Math explains why arrhythmia drug doesn’t work for everyone

The drug mexiletine is the go-to drug for people with arrhythmia, but it doesn't work for everyone. A new mathematical model may improve outcomes.
A doctor checks a man's heartbeat with a stethoscope

A new mathematical model may offer a way to improve outcomes for people with irregular heartbeats, or arrhythmia, researchers say.

As reported in the Journal of the American College of Cardiology: Basic to Translational Science, researchers developed the first computational model that shows the molecular groundwork of a popular drug’s effectiveness in a variety of ways.

Current treatment for arrhythmia is the drug mexiletine, which is designed to block the extra current that travels through the sodium channel in the heart that causes it to beat too fast, too slow, or irregularly.

However, the drug is not effective for every patient—and researchers are not clear why. The new model provides some answers.

“What we found is that it doesn’t work because part of the channel is getting in the way,” says Jonathan Silva, associate professor of biomedical engineering in the McKelvey School of Engineering at Washington University in St. Louis.

“What this study allowed us to do is use a computational model to give us insight to say if we pull that part (of the channel) out of the way, then the drug can come in and do its job.”

Math and mexiletine

The team used a model with two genetic mutations that cause arrhythmia in patients with long QT type 3 syndrome. One of the mutations, R1626P, allows the drug to work, while the other, M1652R, changes the channel to impede the drug’s access and makes the channel insensitive to the drug.

The team is the first to use mathematical equations that show how the movements in the sodium channel open and close, and how those movements control where the drug blocks. The model showed that this shift in the voltage sensing domain is critical for the drug’s effectiveness.

“That mathematical description at the molecular level then lets us take that and put it into a higher-level model and not only understand how those molecular movements affect the channel opening and closing,” Silva says, “as well as how the myocyte fires, how the arrhythmia happens, and how drugs can prevent an arrhythmia.”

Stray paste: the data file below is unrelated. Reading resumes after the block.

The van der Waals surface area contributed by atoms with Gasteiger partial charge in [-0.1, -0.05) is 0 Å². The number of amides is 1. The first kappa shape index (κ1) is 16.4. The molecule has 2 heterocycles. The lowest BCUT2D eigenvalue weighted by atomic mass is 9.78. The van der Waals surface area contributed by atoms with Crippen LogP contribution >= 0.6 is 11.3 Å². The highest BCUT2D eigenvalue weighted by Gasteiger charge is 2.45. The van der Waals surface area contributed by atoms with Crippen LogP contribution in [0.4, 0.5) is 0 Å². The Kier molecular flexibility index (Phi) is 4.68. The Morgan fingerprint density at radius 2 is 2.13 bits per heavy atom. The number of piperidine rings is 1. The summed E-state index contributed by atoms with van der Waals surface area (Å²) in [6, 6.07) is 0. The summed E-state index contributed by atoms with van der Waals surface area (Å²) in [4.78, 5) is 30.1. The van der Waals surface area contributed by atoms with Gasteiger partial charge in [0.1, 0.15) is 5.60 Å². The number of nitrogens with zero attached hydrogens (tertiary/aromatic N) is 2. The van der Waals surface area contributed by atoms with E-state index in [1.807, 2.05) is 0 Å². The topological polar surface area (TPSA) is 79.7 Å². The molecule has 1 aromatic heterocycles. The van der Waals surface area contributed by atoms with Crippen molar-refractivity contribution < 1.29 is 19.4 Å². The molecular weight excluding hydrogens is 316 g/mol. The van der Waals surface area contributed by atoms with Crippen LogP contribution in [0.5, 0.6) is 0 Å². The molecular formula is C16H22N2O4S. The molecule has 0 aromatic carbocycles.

The researchers then put the model into practice to develop another model of a “booster” that made mexiletine perform better at reducing the amount of current coming through the sodium channel, even in the genetic mutation that does not allow the drug to work.

Theoretically, administering this booster along with the drug to patients with arrhythmia would reduce or even stop the arrhythmia triggers.

Other arrhythmias, too

The findings extend beyond patients with long QT syndrome to patients with arrhythmias from other causes, Silva says.

“We propose that combination therapy with common pore blockers, enhanced by allosteric channel modulation could dramatically alter the landscape for antiarrhythmic therapy by adding an additional dimension to the parameter space of drug efficacy,” Silva says.

“This would expand the number of patients who would receive clinical benefit from existing therapeutics and allow for a lower concentration of drugs to be used, decreasing off-target side effects.”

The work builds on Silva’s previous research to investigate the efficacy of mexiletine on patients with long QT syndrome type 3, where they found that the Domain III voltage-sensing domain correlated to the drug’s effect.

The National Institutes of Health supported the work.

Source: Beth Miller for Washington University in St. Louis

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